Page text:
According to a report by CNBC-TV18, the Centre decided on April 7 to summon Ola Electric and Okinawa Scooters for an explanation about recent fires in their electric two-wheelers. Customers were concerned when an Ola electric scooter and an Okinawa electric bike caught fire.
The channel quoted government sources as saying, “Government to call Ola and Okinawa for an explanation on recent fires in their scooters.” Both companies’ technical teams will be summoned after an independent expert probe is completed. “After the report’s outcome, the government will decide on EVS testing standards,” CNBC reported.
The report further stated that the government is investigating whether there were quality control issues in manufacturing, customer driving styles, and how the scooters were maintained, as well as whether the ARAI and ICAT testing protocols need to be revised.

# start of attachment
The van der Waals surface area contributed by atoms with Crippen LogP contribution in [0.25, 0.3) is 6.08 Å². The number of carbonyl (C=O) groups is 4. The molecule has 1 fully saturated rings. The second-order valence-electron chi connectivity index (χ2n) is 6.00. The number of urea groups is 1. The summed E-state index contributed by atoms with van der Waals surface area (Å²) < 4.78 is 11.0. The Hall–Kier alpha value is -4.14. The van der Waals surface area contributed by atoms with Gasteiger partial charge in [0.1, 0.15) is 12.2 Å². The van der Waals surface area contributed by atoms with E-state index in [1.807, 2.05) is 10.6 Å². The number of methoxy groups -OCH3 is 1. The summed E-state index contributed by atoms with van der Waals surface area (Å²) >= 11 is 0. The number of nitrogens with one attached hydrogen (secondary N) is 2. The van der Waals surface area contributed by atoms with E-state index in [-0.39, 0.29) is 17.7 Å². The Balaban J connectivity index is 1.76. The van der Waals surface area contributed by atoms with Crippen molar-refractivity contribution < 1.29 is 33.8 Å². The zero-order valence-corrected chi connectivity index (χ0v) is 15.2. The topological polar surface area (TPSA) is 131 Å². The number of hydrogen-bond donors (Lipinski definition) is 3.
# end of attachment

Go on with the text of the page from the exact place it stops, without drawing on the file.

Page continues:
A new Ola S1 Pro electric scooter caught fire on the side of the road in Pune in the first incident. The video, which showed smoke coming from the battery compartment, quickly went viral. A parent and daughter were killed in the second incident when an unknown model Okinawa electric vehicle struck them.
Following two recent incidents in which two scooters from well-known EV brands burst into flames, the topic of EV safety has gotten a lot of attention. According to a Reuters report, lithium-ion batteries (used in Ola scooters) can catch fire if they are improperly manufactured or damaged, or if the software that controls the battery is not designed correctly.